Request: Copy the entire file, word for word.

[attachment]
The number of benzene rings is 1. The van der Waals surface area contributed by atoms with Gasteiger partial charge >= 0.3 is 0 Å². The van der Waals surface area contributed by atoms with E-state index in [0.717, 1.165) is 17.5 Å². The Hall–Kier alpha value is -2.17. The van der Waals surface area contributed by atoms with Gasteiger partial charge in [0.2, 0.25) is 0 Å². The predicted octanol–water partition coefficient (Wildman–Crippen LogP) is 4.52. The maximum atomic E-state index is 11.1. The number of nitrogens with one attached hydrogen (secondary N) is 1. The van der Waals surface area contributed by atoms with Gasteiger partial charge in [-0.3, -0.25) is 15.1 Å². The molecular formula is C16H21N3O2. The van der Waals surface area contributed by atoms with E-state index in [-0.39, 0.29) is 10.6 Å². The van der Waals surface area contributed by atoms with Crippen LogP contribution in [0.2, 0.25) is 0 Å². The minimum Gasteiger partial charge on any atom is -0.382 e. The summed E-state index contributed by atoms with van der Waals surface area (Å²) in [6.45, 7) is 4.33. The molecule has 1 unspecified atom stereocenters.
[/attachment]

The number of benzene rings is 1. The van der Waals surface area contributed by atoms with Gasteiger partial charge >= 0.3 is 0 Å². The van der Waals surface area contributed by atoms with E-state index in [0.717, 1.165) is 17.5 Å². The Hall–Kier alpha value is -2.17. The van der Waals surface area contributed by atoms with Gasteiger partial charge in [0.2, 0.25) is 0 Å². The predicted octanol–water partition coefficient (Wildman–Crippen LogP) is 4.52. The maximum atomic E-state index is 11.1. The number of nitrogens with one attached hydrogen (secondary N) is 1. The van der Waals surface area contributed by atoms with Gasteiger partial charge in [-0.3, -0.25) is 15.1 Å². The molecular formula is C16H21N3O2. The van der Waals surface area contributed by atoms with E-state index in [-0.39, 0.29) is 10.6 Å². The van der Waals surface area contributed by atoms with Crippen LogP contribution in [0.2, 0.25) is 0 Å². The minimum Gasteiger partial charge on any atom is -0.382 e. The summed E-state index contributed by atoms with van der Waals surface area (Å²) in [6.45, 7) is 4.33. The molecule has 1 unspecified atom stereocenters.